‘Follow the money’: Sanders explains why Medicare for All stalled in congress

U.S. Sen. Bernie Sanders took to the Senate floor Tuesday to call out the for-profit healthcare industry for thwarting progress toward the Medicare for All-type system that people in other developed nations enjoy.

“While it is not discussed much in the corporate media or here in the halls of Congress, we have today in the United States the most inefficient, bureaucratic, and expensive healthcare system in the world,” Sanders (I-Vt.)—who in May introduced the Medicare for All Act of 2022—said during his nearly 27-minute speech.

“That’s not just what I believe,” the democratic socialist added. “That’s what the American people know to be true because of their lived experience with the healthcare system.”

Pointing to polling that shows only 12% of Americans “believe that healthcare in general is handled very well or extremely well in the United States” and that two-thirds of Americans agree that it’s the government’s responsibility to ensure everyone has health coverage, Sanders said that “the American people increasingly understand, as I do, that healthcare is a human right, not a privilege, and must end the international embarrassment of the United States being the only major country on Earth that does not guarantee healthcare to all of its citizens.”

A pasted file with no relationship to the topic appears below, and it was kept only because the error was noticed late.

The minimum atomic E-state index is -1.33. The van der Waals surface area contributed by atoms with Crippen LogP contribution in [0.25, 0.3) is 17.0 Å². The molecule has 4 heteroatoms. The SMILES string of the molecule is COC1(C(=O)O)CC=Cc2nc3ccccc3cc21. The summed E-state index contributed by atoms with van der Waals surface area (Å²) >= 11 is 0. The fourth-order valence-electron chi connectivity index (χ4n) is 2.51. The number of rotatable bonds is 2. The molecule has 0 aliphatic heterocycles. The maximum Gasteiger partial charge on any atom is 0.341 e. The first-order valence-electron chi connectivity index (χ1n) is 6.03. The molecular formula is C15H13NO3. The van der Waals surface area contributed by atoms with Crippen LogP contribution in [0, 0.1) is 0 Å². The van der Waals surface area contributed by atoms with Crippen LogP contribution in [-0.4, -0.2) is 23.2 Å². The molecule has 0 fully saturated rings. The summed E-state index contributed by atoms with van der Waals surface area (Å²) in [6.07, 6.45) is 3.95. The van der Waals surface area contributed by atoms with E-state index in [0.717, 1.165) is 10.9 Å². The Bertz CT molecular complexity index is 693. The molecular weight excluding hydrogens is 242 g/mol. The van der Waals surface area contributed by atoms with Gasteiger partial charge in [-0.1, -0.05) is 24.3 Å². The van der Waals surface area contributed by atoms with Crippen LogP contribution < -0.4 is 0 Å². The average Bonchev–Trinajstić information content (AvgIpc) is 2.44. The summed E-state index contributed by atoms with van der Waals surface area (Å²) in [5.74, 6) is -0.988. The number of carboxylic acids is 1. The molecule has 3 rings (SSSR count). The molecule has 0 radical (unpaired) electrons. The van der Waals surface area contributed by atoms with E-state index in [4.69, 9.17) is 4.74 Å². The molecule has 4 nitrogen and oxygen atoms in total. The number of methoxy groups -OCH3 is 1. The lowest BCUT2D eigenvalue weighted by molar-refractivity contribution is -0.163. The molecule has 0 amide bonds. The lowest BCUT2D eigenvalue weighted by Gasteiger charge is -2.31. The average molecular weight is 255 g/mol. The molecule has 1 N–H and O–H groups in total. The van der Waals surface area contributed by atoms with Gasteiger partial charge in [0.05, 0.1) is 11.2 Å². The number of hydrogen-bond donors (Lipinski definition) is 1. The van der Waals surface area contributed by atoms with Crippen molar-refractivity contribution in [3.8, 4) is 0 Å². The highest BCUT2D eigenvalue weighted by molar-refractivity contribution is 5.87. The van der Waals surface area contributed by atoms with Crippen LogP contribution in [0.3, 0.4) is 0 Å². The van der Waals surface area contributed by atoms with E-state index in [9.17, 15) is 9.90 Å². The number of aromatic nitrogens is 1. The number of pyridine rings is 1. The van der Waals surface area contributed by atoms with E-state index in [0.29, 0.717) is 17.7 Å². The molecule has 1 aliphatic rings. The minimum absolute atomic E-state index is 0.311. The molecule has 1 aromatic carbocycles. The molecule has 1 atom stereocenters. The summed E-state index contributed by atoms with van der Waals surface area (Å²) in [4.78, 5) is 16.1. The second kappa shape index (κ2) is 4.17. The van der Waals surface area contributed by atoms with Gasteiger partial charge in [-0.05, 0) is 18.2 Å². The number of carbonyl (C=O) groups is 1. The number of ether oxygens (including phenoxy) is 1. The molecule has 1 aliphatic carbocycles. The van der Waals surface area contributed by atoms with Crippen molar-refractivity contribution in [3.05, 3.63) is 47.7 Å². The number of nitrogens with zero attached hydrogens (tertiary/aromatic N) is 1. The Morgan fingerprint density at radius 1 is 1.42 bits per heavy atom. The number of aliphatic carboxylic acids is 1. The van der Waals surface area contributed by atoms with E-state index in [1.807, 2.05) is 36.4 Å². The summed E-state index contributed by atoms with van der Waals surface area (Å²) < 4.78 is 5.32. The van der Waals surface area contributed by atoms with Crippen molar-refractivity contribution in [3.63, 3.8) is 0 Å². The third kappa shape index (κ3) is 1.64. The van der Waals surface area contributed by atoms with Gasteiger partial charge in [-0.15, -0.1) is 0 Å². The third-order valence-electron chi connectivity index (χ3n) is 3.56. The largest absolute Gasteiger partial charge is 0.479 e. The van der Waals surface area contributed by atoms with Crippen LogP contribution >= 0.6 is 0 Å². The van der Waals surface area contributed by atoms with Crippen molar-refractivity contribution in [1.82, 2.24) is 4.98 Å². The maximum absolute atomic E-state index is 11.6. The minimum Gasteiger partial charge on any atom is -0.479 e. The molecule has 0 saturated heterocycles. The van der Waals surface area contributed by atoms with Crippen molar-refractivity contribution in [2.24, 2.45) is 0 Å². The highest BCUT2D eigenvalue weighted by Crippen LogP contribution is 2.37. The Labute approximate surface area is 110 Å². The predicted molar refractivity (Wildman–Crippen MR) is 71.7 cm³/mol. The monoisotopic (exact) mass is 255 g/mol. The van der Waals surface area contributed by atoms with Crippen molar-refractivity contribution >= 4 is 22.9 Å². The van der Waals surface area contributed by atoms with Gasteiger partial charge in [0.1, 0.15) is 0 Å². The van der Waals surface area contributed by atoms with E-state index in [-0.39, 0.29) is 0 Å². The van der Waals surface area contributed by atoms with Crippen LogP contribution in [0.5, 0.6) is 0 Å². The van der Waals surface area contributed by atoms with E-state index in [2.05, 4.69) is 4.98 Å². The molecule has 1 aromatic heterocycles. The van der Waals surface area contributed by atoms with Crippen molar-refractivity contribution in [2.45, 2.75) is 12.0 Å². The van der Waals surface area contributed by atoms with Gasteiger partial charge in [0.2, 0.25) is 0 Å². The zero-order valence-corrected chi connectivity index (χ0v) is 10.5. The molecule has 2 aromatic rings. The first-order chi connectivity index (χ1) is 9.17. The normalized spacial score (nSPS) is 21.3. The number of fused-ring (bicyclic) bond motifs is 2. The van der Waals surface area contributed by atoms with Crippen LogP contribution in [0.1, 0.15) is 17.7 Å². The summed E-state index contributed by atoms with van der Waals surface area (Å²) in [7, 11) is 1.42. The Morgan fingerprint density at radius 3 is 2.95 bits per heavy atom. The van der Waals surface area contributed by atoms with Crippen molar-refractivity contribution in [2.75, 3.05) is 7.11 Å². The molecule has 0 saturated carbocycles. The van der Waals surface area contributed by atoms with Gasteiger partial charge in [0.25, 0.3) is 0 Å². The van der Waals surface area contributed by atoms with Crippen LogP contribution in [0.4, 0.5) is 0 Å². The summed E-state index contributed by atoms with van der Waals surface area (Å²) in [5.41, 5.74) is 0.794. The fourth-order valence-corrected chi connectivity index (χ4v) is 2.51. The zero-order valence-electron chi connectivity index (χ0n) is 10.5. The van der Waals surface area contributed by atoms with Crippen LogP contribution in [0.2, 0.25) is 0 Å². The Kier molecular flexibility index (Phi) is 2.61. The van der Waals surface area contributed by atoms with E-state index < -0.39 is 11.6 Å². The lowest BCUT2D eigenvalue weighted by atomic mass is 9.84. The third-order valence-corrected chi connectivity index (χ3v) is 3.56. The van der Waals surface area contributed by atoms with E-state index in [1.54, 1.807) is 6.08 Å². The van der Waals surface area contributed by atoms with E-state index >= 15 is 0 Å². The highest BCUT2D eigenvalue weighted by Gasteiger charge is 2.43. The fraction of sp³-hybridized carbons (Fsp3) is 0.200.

“Now, if Medicare for All was so great, you might ask, why hasn’t it been enacted by now?” the two-time Democratic presidential candidate asked. “Why hasn’t the United States joined every major country on Earth in guaranteeing healthcare for all?”

“Well, the answer is pretty simple: Follow the money,” he said. “Since 1998, in our corrupt political system, the private healthcare sector has spent more than $10.6 billion on lobbying and over the last 30 years it has spent more than $1.7 billion on campaign contributions to maintain the status quo.”

That status quo is killing people. Common Dreams reported in June that over 300,000 of the more than 1 million U.S. Covid-19 deaths could have been prevented under a Medicare for All-type national healthcare system, according to one study.

In addition to saving an estimated 68,000 lives annually, Medicare for All would also reduce U.S. healthcare spending by approximately $450 billion per year, according to a 2020 study by Yale epidemiologists.

Also in June, Sanders debated one of his Republican Senate colleagues, Lindsey Graham of South Carolina—a staunch opponent of Medicare for All.

“Does Lindsey have a concern that we are the only major country on Earth not to guarantee healthcare to all people? That some 60,000 people a year die because they don’t get to a doctor on time?” he asked.

“Does Lindsey care that we have the highest prices in the world for prescription drugs,” Sanders added, “and that the pharmaceutical industry right now has 1,500 paid lobbyists in Washington, D.C. to make sure that in some cases we pay 10 times more for the medicine that we need?”